• Antiarrhythmic medications
  • Beta-blockers
  • Digoxin
  • Diuretics
  • Nitrates
  • Vasodilators

Additionally, your cardiologist may prescribe other medications to increase heart strength, control rhythm problems and increase pumping action.

Surgery to treat heart failure

While we consider less-invasive solutions first, there are some surgical procedures our doctors may recommend, including:

Why choose Ohio State for heart failure care?

If you have any type of heart failure, you need an experienced team on your side that can get the condition under control and provide you relief from your symptoms.

  • Heart and vascular experts at Ohio State are highly experienced, seeing a large number of patients each year.
  • Our subspecialty-trained team offers the latest in diagnostic and treatment options for congestive heart failure.
  • For central Ohioans, Ohio State allows you to keep your care local to Columbus throughout the entire spectrum of treating your condition. You don't have to travel outside of Columbus for your regular appointments, advanced procedures or follow-up care. For those who live outside Columbus, care can be coordinated between specialists at Ohio State and your local care providers.
  • Ohio State patients also have the opportunity to stay with one care team from diagnosis to transplant care and even follow-up care well beyond transplant surgery.
  • Plus, Ohio State is home to the Frick Center for Heart Failure and Arrhythmia, the first center of its kind in the nation treating patients who suffer from the complexities of both heart failure and heart arrhythmia.
  • We completed our first heart transplant in 1986. Hundreds of heart transplants later, our program remains central Ohio’s only adult heart transplant program.
  • Ohio State is certified to implant the temporary CardioWest™ Total Artificial Heart, which serves as a bridge to transplant for the most critically ill people.
  • Ohio State is home to a team of subspecialist cardiologists who are specifically trained in advanced management of heart failure and heart transplant, dedicating their time to perfecting treatment for those individuals.
  • Patients at Ohio State are often the first to benefit from heart and vascular research done right here at The Ohio State University. If you’ve already been diagnosed with congestive heart failure and are looking for a second opinion, our heart experts may be able to help. Ohio State is home to a team leading research and clinical trials to improve treatment of heart failure that may not be available elsewhere.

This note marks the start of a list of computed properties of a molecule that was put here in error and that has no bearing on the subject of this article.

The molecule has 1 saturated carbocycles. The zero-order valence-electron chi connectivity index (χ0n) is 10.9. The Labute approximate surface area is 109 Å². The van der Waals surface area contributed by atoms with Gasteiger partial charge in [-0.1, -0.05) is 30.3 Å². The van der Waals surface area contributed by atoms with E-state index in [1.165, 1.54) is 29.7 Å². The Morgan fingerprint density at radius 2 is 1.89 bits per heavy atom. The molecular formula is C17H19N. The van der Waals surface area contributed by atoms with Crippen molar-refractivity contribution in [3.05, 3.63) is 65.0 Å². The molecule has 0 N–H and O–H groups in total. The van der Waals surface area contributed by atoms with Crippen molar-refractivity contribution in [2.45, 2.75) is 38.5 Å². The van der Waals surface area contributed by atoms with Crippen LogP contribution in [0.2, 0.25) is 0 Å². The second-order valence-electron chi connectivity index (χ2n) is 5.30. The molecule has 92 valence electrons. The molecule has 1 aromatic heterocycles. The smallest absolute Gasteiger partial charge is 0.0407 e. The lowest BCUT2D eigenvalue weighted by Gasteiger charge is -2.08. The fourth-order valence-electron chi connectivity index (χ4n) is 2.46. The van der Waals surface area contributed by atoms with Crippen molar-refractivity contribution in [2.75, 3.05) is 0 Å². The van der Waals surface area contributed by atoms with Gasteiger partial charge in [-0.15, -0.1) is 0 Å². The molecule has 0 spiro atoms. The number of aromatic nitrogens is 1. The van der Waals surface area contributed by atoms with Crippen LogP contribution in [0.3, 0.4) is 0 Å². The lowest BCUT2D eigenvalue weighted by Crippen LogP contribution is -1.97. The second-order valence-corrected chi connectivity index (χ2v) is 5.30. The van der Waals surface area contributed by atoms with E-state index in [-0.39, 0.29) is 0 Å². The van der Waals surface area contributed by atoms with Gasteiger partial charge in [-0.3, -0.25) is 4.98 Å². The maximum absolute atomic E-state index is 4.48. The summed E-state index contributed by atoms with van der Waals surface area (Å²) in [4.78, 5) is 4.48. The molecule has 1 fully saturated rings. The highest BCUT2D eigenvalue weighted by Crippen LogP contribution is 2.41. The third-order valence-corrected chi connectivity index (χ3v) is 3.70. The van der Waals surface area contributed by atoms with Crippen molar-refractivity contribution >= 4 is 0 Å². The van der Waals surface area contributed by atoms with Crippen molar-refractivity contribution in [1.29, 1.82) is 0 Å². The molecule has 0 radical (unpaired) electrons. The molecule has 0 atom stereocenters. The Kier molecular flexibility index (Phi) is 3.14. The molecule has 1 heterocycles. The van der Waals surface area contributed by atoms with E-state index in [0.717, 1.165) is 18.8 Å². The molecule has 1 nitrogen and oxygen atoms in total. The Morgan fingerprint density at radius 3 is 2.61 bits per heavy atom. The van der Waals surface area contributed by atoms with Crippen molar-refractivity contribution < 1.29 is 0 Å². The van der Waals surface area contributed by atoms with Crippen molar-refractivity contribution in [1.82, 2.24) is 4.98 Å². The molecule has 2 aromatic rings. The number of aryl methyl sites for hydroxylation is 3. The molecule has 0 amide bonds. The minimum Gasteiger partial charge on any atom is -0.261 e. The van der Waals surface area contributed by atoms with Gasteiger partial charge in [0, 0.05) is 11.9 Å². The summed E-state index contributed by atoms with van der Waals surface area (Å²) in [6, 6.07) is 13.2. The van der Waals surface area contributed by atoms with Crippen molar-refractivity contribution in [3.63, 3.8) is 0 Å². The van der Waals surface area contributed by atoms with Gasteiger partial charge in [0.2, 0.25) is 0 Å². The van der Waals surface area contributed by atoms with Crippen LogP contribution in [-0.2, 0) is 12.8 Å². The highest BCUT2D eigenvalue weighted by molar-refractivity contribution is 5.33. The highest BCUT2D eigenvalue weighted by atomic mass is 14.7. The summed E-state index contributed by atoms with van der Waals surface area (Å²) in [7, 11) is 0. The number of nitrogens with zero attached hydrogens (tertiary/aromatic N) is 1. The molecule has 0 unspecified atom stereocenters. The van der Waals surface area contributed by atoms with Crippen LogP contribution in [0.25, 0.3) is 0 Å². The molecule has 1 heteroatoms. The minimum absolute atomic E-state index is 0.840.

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Learn More

What is Heart Failure?

Ayesha Hasan, MD, a heart failure specialist at Ohio State’s Heart and Vascular Center, explains what heart failure is and the common symptoms and treatments for heart failure.

Heart Failure Treatment

With no previous history of heart disease, Lisa Hipp was surprised when doctors at The Ohio State University Wexner Medical Center's Richard M. Ross Heart Hospital diagnosed her with heart failure.

How to eat with heart failure

Learn the basics of how to eat for heart failure, including the importance of limiting fluids, limiting salt and how to track your weight.

What is Advanced Heart Failure?

Advanced heart failure is when a heart becomes so weak that it no longer pumps enough blood to the rest of the body. Symptoms can include exercise intolerance, fatigue, fluid retention, swelling and shortness of breath. Sitaramesh Emani, MD, a cardiologist at The Ohio State Universitys Wexner Medical Center, is board-certified in both advanced heart failure and heart transplantation and provides the kind of specialized care patients with advanced heart failure require.

Cardiac Care at Ohio State

Patients receiving care at Ohio State Wexner Medical Center have access to a large team of specialists, which can be helpful in diagnosing and treating difficult or unique cases.

Bob Garner: Advanced Heart Failure

Bob Garner suffered with congestive heart failure for years. Heart failure doctors at the Ross Heart Hospital created a treatment path for Bob that involved advanced therapies, including a left ventricular assist device (LVAD) and, eventually, a heart transplant.

How Ohio State treated a unique heart failure

Brent Lampert, DO, an advanced heart failure specialist at The Ohio State University Wexner Medical Center’s Richard M. Ross Heart Hospital, explains how his team approached care for their patient Bob Garner, who was suffering from advanced heart failure.